Of course, there are some exceptions to this rule. When you look at the top consulting firms in North America, The Boston Consulting Group stands out near the top. But if you look at the other names of the top consulting firms — Deloitte, Bain & Company, Blue Matter Consulting — the majority of them aren’t tied down to a geographical location.
2. Make it easy to pronounce and remember
A good consulting name should be memorable. But for a name to be memorable, it needs to be:
- Short enough to be simple and snappy
- Easy to pronounce
- Easy to spell
Just consider the names of tech giants like Google or Apple. They’re short enough for most people to be able to remember them easily. They’re also easy to spell and pronounce.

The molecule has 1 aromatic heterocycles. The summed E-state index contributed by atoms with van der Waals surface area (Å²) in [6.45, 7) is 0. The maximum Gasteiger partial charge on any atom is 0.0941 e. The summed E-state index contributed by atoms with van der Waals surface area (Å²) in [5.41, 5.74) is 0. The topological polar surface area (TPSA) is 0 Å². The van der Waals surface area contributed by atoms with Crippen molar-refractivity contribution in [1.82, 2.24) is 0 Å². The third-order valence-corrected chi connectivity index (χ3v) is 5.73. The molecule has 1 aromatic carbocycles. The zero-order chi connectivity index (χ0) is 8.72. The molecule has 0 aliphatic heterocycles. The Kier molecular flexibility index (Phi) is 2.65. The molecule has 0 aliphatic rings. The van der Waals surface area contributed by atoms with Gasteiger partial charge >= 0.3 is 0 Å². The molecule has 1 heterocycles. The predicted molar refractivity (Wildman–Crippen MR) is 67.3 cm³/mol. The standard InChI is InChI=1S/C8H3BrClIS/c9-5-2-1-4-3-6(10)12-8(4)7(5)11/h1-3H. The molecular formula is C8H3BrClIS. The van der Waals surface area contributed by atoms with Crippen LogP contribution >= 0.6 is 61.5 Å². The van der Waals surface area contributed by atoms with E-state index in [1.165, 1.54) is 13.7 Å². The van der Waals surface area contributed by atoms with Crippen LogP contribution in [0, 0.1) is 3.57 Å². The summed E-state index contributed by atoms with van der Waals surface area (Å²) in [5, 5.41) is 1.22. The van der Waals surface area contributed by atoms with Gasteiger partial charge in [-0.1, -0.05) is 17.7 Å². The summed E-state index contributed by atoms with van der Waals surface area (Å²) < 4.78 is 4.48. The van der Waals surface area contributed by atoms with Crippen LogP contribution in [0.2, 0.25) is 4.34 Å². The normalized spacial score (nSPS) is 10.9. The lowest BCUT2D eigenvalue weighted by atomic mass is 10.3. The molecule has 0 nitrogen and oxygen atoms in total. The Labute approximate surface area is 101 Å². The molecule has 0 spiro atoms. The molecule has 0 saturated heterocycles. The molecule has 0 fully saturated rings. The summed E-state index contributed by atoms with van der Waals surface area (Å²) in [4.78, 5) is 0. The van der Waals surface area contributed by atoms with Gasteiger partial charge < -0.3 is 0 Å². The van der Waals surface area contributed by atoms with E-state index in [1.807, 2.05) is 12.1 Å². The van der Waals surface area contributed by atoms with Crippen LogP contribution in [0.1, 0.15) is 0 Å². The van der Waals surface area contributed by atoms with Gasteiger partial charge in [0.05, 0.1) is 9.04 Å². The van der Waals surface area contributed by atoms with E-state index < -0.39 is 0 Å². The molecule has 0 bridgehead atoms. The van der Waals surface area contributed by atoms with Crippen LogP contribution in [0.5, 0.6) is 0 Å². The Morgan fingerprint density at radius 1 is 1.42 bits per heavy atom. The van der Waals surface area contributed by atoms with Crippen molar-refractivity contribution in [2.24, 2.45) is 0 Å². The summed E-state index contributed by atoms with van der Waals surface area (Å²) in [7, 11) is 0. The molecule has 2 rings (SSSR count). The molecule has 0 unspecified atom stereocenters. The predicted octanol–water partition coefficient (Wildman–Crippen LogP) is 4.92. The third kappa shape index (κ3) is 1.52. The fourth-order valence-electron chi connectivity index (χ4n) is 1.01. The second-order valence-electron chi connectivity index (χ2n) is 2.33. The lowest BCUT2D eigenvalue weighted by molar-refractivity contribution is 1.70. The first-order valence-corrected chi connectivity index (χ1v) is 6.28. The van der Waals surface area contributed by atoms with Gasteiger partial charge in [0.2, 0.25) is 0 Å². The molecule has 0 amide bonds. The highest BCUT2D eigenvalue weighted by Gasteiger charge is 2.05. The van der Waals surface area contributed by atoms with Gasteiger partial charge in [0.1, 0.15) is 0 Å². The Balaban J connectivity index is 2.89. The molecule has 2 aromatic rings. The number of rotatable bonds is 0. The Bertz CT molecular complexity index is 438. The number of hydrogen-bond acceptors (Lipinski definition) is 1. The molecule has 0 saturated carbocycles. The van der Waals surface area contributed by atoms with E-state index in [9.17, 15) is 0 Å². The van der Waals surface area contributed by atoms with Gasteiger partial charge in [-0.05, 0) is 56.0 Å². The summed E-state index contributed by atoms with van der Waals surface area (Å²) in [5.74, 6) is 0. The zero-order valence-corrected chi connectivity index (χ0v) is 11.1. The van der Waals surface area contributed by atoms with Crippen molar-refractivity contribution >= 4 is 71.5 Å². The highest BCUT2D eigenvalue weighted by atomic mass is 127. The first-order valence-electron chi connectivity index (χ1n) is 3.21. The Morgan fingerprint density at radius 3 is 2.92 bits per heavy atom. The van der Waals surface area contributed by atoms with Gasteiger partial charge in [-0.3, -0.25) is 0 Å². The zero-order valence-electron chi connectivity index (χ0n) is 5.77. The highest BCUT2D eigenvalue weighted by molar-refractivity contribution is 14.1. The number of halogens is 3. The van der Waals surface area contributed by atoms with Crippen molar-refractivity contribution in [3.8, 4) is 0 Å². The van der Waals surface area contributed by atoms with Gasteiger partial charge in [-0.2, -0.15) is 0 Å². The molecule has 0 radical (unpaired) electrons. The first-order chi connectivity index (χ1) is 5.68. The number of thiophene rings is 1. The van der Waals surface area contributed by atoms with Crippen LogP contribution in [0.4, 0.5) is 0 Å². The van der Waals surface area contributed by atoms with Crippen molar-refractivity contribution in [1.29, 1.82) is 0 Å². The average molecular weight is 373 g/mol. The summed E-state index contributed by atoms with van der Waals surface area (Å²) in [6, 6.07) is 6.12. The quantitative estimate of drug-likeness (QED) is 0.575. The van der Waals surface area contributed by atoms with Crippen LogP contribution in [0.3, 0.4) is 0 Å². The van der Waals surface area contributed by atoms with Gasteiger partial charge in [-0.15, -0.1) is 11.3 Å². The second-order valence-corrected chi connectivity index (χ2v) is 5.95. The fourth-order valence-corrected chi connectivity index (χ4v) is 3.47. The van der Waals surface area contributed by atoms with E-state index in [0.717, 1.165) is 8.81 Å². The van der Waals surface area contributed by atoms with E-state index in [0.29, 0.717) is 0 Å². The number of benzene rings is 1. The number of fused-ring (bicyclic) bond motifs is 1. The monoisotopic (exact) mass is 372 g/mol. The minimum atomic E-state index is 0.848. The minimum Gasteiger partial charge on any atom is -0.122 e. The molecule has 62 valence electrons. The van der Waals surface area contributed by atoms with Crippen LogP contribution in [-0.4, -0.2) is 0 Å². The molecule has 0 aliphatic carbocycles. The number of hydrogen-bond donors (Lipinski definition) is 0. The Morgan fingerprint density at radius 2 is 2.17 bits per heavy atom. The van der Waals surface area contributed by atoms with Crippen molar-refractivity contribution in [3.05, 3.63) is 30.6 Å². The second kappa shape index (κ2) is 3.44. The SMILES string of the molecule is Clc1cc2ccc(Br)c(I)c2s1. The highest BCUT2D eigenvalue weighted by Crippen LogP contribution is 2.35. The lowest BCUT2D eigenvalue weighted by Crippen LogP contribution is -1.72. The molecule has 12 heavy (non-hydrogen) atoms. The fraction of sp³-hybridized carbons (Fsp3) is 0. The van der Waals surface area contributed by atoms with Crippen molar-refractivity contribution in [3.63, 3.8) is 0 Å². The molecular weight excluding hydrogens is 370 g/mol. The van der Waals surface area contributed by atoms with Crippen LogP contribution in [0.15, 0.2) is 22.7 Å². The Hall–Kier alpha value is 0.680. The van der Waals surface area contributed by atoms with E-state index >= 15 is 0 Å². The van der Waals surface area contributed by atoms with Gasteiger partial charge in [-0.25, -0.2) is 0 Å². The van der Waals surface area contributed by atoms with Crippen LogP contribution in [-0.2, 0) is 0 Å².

Some existing consulting companies that use short and catchy names include:
- Blue Matter Consulting
- DayBlink Consulting
If you come up with overly drawn-out names from your brainstorming sessions, look at what you have and see how you could cut it down. Sometimes it’s as simple as joining two words — just like Accenture did — or choosing simpler alternatives with the same meaning. Imagine if LeapPoint had been named CrossOver Juncture!
3. Think about your niche
Unless you have the budget to launch a huge consulting firm that covers everything under the sun, you’ll have to choose a niche.
Your niche will depend on your experience and what you can bring to the table. For example, it wouldn’t make sense to start an IT consulting firm if you don’t have any experience in IT. But if you’ve spent several years working in HR, then HR consulting could become your niche.
Your name can help communicate your niche unless you plan to expand to other niches in the future.